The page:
The Cat's Cradle

"No wonder kids grow up crazy. A cat's cradle is nothing but a bunch of X's between somebody's hands, and little kids look and look and look at all those X's . . . No damn cat, no damn cradle." -- Kurt Vonnegut

Wednesday, February 07, 2007

Does winning matter for Hall of Fame Induction (part 1)?

Last year JC Bradbury at Sabernomics created a list of position players who are not in the baseball hall of fame, but should be (more recent update here). I was intrigued by the list, but felt that, fair or not, winning and postseason success likely factor into voters decisions. I also wondered whether traditional stats such as hits and home runs might not predict voter behavior better than linear weights (about which voters are likely poorly informed).

Accordingly, I set about to reproduce Professor Bradbury’s results and attempt to answer my questions. First a disclaimer: I am not making normative statements about who should be in the hall of fame or what the hall of fame criteria should be. All I can do is identify who best matches players already in the hall of fame.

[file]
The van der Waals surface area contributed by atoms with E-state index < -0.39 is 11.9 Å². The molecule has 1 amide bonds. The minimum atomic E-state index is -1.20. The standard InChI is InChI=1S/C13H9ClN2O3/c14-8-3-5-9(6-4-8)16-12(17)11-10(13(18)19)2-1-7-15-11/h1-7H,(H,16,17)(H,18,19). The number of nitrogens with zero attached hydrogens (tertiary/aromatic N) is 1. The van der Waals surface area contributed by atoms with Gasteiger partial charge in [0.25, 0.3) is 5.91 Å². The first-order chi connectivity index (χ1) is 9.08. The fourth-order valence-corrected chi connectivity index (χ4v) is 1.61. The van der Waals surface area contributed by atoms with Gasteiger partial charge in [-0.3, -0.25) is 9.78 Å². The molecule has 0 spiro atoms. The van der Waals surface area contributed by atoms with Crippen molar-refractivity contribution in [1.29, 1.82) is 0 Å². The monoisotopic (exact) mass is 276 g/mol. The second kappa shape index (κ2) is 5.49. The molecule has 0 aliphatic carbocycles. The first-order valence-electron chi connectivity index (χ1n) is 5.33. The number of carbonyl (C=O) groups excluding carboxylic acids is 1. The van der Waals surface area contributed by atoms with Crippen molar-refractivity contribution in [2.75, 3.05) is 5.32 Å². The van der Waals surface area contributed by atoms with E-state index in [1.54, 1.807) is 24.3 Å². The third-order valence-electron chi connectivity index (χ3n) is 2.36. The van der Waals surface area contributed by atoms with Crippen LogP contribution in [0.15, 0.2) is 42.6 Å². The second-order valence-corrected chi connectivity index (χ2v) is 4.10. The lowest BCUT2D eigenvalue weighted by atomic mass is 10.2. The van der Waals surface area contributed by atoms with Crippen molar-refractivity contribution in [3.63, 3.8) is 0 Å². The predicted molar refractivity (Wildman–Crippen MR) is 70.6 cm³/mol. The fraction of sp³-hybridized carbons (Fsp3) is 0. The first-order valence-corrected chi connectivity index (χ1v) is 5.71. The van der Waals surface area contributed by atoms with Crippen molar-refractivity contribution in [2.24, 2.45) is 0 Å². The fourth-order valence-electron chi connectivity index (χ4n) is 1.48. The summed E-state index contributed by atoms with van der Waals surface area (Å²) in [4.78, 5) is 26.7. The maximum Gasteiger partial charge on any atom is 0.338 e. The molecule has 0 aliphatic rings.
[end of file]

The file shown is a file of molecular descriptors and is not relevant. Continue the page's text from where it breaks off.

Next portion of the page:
The project became a bit long for one post so I’ll do it in parts. The next post (part 2) will compare model specifications and provide lists of players who are not enshrined, but best match the players already in the hall. Next I will look at hall of famers who had the lowest probability of induction and current or recently retired players who have the best chance of induction. Finally I may look at how changes in productivity would have affected players’ hall of fame chances (e.g. what difference would an additional all-star caliber season have made for Dale Murphy). For the last section I’m happy to take suggestions.

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